View of the German NUG

BIC 8 Implications on the German market
T2S auto/client-collateralisation and close-links
Arno Friederich
Background of this presentation
• Bundesbank has held a workshop for its market on the 19 November 2013
• T2S auto-collateralisation and T2S client-collateralisation (including
account setup in T2S (BIC8/11)) and
• Close-links.
• Participants were asked to present their views on the different topics
• Bundesbank announced that it will use the input given for its
presentation on the 29 November 2013
• A written consultation was launched afterwards for the full German
• Smaller banks were less concerned since this afflicts banks with a
larger account setup
 There is a single market view
Arno Friederich
13 April 2015
Page 2
Requirements of custodians and transaction banks
Current business models of custodian banks and transaction banks active
domestic or in multiple T2S markets via branches and subsidiaries imply the
following requirements given their current BIC codes:
Payment banks need to be able to monitor credit limits/ exposures via secondary CMBs in
a so-called custodian model given the current BIC codes used for T2S Securities
Accounts (SAC).
Custodian banks with branches/ subsidiaries in several T2S markets require that T2S
SACs of a branch/ business division not sharing the same BIC 8 code as the Dedicated
Cash Account (DCA) holder, the payment bank, would need to benefit from autocollateralisation, and hence the SAC with a different BIC8 can be linked to the primary
CMB as well.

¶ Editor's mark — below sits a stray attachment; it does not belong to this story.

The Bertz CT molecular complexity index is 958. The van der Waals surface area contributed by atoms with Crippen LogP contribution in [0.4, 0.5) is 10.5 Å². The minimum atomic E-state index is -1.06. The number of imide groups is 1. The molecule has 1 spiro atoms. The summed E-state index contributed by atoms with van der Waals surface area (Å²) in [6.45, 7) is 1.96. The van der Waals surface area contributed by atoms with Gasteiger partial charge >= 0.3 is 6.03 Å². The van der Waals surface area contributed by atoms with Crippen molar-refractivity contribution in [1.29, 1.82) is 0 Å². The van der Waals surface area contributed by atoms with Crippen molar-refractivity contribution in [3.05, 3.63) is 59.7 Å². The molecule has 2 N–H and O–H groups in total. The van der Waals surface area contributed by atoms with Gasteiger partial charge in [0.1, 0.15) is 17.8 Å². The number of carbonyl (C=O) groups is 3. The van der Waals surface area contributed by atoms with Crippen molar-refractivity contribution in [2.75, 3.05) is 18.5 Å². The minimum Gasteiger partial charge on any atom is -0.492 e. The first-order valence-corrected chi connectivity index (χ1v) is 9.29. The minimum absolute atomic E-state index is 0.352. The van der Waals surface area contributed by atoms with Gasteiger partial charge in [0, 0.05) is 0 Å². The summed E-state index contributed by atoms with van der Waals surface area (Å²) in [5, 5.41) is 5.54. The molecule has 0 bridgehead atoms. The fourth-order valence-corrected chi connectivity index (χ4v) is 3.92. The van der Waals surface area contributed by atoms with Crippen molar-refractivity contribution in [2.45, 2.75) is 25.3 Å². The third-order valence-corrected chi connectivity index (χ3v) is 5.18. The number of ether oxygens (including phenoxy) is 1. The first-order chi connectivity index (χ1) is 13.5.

A transaction bank’s business model implies the need to link the SAC account to a DCA,
both held by separate legal entities and hence different BIC8. The SAC should be linked
to the primary CMB of the DCA in order to use auto-collateralisation.
Flexible linkage of SACs to primary or secondary CMBs depending on the different
business needs and the most cost efficient setup.
The restrictions imposed by T2S on the configuration of the primary CMB
setup definitely limits setup choices for custodians and transaction banks
when using their current BIC8 codes as most of the above mentioned
business cases are not feasible.
Arno Friederich
13 April 2015
Page 3
Example for a Bank’s requirements for SAC-DCA Setup
Currently not possible, workaround required
Bank X SAC
Bank X SAC
Bank Y (subs) SAC
Bank X SAC
Bank X branch SAC
Bank X SAC
Bank X SAC re Client A
Bank X SAC re Client B
Bank X SAC re Client C
Client D SAC
Bank X SAC re Client E
Arno Friederich
13 April 2015
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Bank X DCA
Bank X T2 a/c
Bank X requirements BIC code/ CMB
— Different BIC 8 codes need to be linked to
the same primary CMB
— BIC 8 codes of DCA and SAC for primary
CMB differ, but same legal entity
— BIC 8 codes of DCA and SAC for primary
CMB differ, due to two different legal
entities (transaction bank model)
— Different SACs with same BIC code to be
linked to primary and secondary CMB
— SACs held with different CSDs to be linked
to same CMB/ DCA
— Certain SACs linked to separate CMBs (for
segregated accounts and clients‘ own CSD
 Not possible according to current T2S
BIC code/ primary CMB restrictions
Bank E DCA
Bank E T2 a/c
Potential workaround solutions identified by German banks
Two potential workarounds have been identified:
1. Open additional DCAs for liquidity management of specific
Eliminates liquidity pooling on a single DCA and is diametrically opposed to
the idea of T2S
Change of BIC8-codes to identify the CSD T2S party:
Use client BIC8 codes for legal SACs of the custodian/ transaction bank
Allocate the BIC8 of the parent company to braches and subsidiaries
Apply for a new BIC8 code (e.g. a “connected” or “non-connected” BIC code
which is then allocated to all SACs linked to CMBs of the DCA).
In all cases the technical sender could use a different connected BIC8 e.g.
“BANKDEFF” for messaging in the SWIFT network
Given the current BIC8 constraints for primary CMBs, these
workarounds would force market participants (1) not to pool liquidity
in a single DCA or (2) to change their BIC code setup due to coding